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When preparing a technical report or paper, is it better (more readable, more common) to use a space between each value and the units for it, or no space?

With space: 10 mA
Without space: 10mA

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    I'm voting to close this question as off-topic because it is not about academics or academic publishing, but about how to format scientific text for publishing. – RoboKaren Sep 24 '15 at 0:54
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    Due to preferences of my co-authors I have to prepare manuscripts using MS Word. Many journals I've submitted to explicitely state in their guidelines that such documents should not contain fancy formating. Formating of numbers and units (and the space between them) is usually done during typesetting and my preferences regarding this are not taken into consideration. – Roland Sep 24 '15 at 8:56
  • @Roland: What does this have to do with anything? All options considered in the question and even all options considered in the answers are supported even by Word (without being fancy formatting). – Wrzlprmft Sep 24 '15 at 8:59
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    @Wrzlprmft I know that Word supports a thin space. Supposedly, the type setters employed by the journals know this too (I'm actually not so sure about this). However, I believe that word documents get converted to LaTeX and apparently there can be hiccups when more then the most basic formating is used in Word. My points is that a journal has the right to make their own rules regarding the issue at hand and will enforce it. Sometimes they have the rule in their guidelines, but often they don't because they take care of it themselves at the typesetting stage. – Roland Sep 24 '15 at 9:06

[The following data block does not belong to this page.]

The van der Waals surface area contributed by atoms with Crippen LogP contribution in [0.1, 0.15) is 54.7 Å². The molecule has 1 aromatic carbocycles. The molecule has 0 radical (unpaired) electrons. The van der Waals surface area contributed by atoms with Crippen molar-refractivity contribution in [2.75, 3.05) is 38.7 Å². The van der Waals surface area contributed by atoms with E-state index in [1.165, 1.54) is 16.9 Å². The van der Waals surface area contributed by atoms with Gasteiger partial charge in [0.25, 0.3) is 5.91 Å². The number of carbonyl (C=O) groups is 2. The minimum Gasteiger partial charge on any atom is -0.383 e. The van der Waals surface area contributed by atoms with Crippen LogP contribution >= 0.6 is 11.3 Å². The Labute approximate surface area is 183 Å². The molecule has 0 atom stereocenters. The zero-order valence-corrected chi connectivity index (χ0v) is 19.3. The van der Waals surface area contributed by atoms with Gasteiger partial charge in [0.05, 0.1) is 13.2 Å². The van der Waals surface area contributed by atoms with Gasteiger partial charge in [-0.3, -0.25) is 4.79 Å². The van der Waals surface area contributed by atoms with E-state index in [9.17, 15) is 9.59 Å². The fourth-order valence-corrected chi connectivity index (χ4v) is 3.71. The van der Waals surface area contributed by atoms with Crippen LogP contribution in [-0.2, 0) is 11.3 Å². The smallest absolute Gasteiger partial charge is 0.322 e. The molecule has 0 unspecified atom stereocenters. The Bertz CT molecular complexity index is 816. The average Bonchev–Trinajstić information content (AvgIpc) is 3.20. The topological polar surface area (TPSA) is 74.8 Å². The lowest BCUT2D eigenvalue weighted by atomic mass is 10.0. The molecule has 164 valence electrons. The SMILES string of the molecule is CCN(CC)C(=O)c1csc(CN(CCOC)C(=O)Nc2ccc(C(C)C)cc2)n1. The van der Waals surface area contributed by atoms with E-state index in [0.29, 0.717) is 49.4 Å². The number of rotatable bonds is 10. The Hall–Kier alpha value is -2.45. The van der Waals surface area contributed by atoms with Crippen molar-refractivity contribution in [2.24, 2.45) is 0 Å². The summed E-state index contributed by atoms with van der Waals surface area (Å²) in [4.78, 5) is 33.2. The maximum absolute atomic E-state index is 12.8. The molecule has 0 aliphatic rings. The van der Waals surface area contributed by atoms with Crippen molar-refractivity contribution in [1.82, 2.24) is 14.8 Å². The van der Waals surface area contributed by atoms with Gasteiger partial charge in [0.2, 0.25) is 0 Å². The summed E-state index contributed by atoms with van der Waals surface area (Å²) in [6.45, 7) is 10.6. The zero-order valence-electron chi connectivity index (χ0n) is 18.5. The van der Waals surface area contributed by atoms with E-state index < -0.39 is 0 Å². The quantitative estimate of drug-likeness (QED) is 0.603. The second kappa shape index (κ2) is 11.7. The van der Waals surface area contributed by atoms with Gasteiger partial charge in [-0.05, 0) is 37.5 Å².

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  • If there is a standard in academic typesetting¹ and typesetting in general, it is to use a narrow space, i.e.:

    With space: 10 mA; without space: 10mA; with narrow space: 10 mA

    The most suitable Unicode character for this is U+202F (narrow no-break space). This is also the default setting of the LaTeX packages units and siunitx.

  • The SI Standard says (p. 47):

    a space is always used to separate the unit from the number.

    However, it does not specify the width of the space. But at least, using no space at all is against this standard.

  • As for readability, I am not aware of any studies on this, so I can only give you my informed opinion. Consider the following examples (I use a picture to ensure that we are seeing the same thing and to be able to employ justified text):

    enter image description here

    In the first sentence, no space is used. This makes it take longer to identify the unit as it merges with the numbers, in particular with long numbers.

    In the second sentence, a full space is used. Units are now read as individual words because that’s how our brain is trained to read full spaces. As our brain is also trained to process words one by one, it will first read and process 192.34 and then continue with K. In the third sentence, where narrow spaces are used, our brain is more likely to process the 192.34 K in one chunk and we also do not have the same problems as in the first sentence.

    Finally, consider the list in the second and third sentence (1 Ω, 2 Ω and 3 Ω). With a full space it becomes more difficult for our brains to group what is written into individual items, as, e.g., the first Ω has almost the same distance from the preceding 1 than from the 2 that follows it. With a narrow space, this is easier.

    Thus, using a narrow space is a compromise to have number and unit to be seperated less than words but more than the individual digits of the number.